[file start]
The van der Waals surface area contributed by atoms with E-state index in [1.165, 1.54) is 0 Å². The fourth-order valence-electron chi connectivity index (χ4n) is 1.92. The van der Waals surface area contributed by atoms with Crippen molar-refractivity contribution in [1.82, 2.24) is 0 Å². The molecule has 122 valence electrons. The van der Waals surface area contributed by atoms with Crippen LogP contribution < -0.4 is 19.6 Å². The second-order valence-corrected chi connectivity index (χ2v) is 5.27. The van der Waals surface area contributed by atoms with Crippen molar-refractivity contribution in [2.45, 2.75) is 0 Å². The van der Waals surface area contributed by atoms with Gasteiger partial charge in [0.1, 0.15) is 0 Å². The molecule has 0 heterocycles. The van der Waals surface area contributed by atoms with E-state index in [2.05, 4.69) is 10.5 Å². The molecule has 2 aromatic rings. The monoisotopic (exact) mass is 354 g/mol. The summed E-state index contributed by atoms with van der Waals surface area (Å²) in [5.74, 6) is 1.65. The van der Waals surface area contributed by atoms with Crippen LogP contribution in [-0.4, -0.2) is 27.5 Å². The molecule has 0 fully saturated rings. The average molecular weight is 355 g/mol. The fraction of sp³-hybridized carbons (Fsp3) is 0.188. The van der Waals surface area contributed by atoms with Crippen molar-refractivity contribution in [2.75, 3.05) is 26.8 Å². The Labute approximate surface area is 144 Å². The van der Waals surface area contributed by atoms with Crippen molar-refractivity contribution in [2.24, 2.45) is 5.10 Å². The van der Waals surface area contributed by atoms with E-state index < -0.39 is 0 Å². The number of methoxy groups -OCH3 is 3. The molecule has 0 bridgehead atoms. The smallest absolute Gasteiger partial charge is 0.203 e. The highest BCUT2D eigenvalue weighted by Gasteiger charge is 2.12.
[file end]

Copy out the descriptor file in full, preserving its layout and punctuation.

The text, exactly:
The van der Waals surface area contributed by atoms with E-state index in [1.165, 1.54) is 0 Å². The fourth-order valence-electron chi connectivity index (χ4n) is 1.92. The van der Waals surface area contributed by atoms with Crippen molar-refractivity contribution in [1.82, 2.24) is 0 Å². The molecule has 122 valence electrons. The van der Waals surface area contributed by atoms with Crippen LogP contribution < -0.4 is 19.6 Å². The second-order valence-corrected chi connectivity index (χ2v) is 5.27. The van der Waals surface area contributed by atoms with Crippen molar-refractivity contribution in [2.45, 2.75) is 0 Å². The van der Waals surface area contributed by atoms with Gasteiger partial charge in [0.1, 0.15) is 0 Å². The molecule has 0 heterocycles. The van der Waals surface area contributed by atoms with E-state index in [2.05, 4.69) is 10.5 Å². The molecule has 2 aromatic rings. The monoisotopic (exact) mass is 354 g/mol. The summed E-state index contributed by atoms with van der Waals surface area (Å²) in [5.74, 6) is 1.65. The van der Waals surface area contributed by atoms with Crippen LogP contribution in [-0.4, -0.2) is 27.5 Å². The molecule has 0 fully saturated rings. The average molecular weight is 355 g/mol. The fraction of sp³-hybridized carbons (Fsp3) is 0.188. The van der Waals surface area contributed by atoms with Crippen molar-refractivity contribution in [2.75, 3.05) is 26.8 Å². The Labute approximate surface area is 144 Å². The van der Waals surface area contributed by atoms with Crippen molar-refractivity contribution in [2.24, 2.45) is 5.10 Å². The van der Waals surface area contributed by atoms with E-state index < -0.39 is 0 Å². The number of methoxy groups -OCH3 is 3. The molecule has 0 bridgehead atoms. The smallest absolute Gasteiger partial charge is 0.203 e. The highest BCUT2D eigenvalue weighted by Gasteiger charge is 2.12.